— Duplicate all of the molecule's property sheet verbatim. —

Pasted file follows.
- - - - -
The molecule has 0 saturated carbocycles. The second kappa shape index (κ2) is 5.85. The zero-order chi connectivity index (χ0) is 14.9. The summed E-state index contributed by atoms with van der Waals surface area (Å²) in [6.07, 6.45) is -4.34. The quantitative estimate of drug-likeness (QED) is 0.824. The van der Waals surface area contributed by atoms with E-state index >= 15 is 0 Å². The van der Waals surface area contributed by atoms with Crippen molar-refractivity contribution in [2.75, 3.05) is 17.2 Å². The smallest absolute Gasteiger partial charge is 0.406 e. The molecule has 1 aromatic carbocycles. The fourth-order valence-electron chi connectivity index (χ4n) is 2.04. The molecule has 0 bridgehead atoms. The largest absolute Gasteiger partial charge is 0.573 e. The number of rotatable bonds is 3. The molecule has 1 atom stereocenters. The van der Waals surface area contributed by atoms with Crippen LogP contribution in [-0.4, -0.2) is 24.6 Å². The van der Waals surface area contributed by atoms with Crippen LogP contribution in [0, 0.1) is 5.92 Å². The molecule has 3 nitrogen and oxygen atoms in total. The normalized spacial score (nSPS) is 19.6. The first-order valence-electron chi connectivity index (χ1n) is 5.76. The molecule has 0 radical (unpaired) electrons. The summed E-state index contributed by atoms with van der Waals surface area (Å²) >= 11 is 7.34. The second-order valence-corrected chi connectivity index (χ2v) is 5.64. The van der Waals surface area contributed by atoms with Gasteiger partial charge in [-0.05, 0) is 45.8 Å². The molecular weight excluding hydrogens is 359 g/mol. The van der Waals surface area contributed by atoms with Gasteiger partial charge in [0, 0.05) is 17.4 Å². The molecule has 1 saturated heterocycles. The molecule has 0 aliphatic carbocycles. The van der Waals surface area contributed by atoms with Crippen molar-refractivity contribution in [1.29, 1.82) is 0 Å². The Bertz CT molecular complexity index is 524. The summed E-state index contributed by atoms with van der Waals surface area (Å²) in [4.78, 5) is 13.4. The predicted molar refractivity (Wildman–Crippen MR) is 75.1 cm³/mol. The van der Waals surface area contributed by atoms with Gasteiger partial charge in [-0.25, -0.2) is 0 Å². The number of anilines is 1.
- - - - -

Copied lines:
The molecule has 0 saturated carbocycles. The second kappa shape index (κ2) is 5.85. The zero-order chi connectivity index (χ0) is 14.9. The summed E-state index contributed by atoms with van der Waals surface area (Å²) in [6.07, 6.45) is -4.34. The quantitative estimate of drug-likeness (QED) is 0.824. The van der Waals surface area contributed by atoms with E-state index >= 15 is 0 Å². The van der Waals surface area contributed by atoms with Crippen molar-refractivity contribution in [2.75, 3.05) is 17.2 Å². The smallest absolute Gasteiger partial charge is 0.406 e. The molecule has 1 aromatic carbocycles. The fourth-order valence-electron chi connectivity index (χ4n) is 2.04. The molecule has 0 bridgehead atoms. The largest absolute Gasteiger partial charge is 0.573 e. The number of rotatable bonds is 3. The molecule has 1 atom stereocenters. The van der Waals surface area contributed by atoms with Crippen LogP contribution in [-0.4, -0.2) is 24.6 Å². The van der Waals surface area contributed by atoms with Crippen LogP contribution in [0, 0.1) is 5.92 Å². The molecule has 3 nitrogen and oxygen atoms in total. The normalized spacial score (nSPS) is 19.6. The first-order valence-electron chi connectivity index (χ1n) is 5.76. The molecule has 0 radical (unpaired) electrons. The summed E-state index contributed by atoms with van der Waals surface area (Å²) >= 11 is 7.34. The second-order valence-corrected chi connectivity index (χ2v) is 5.64. The van der Waals surface area contributed by atoms with Gasteiger partial charge in [-0.05, 0) is 45.8 Å². The molecular weight excluding hydrogens is 359 g/mol. The van der Waals surface area contributed by atoms with Gasteiger partial charge in [0, 0.05) is 17.4 Å². The molecule has 1 saturated heterocycles. The molecule has 0 aliphatic carbocycles. The van der Waals surface area contributed by atoms with Crippen molar-refractivity contribution in [1.29, 1.82) is 0 Å². The Bertz CT molecular complexity index is 524. The summed E-state index contributed by atoms with van der Waals surface area (Å²) in [4.78, 5) is 13.4. The predicted molar refractivity (Wildman–Crippen MR) is 75.1 cm³/mol. The van der Waals surface area contributed by atoms with Gasteiger partial charge in [-0.25, -0.2) is 0 Å². The number of anilines is 1.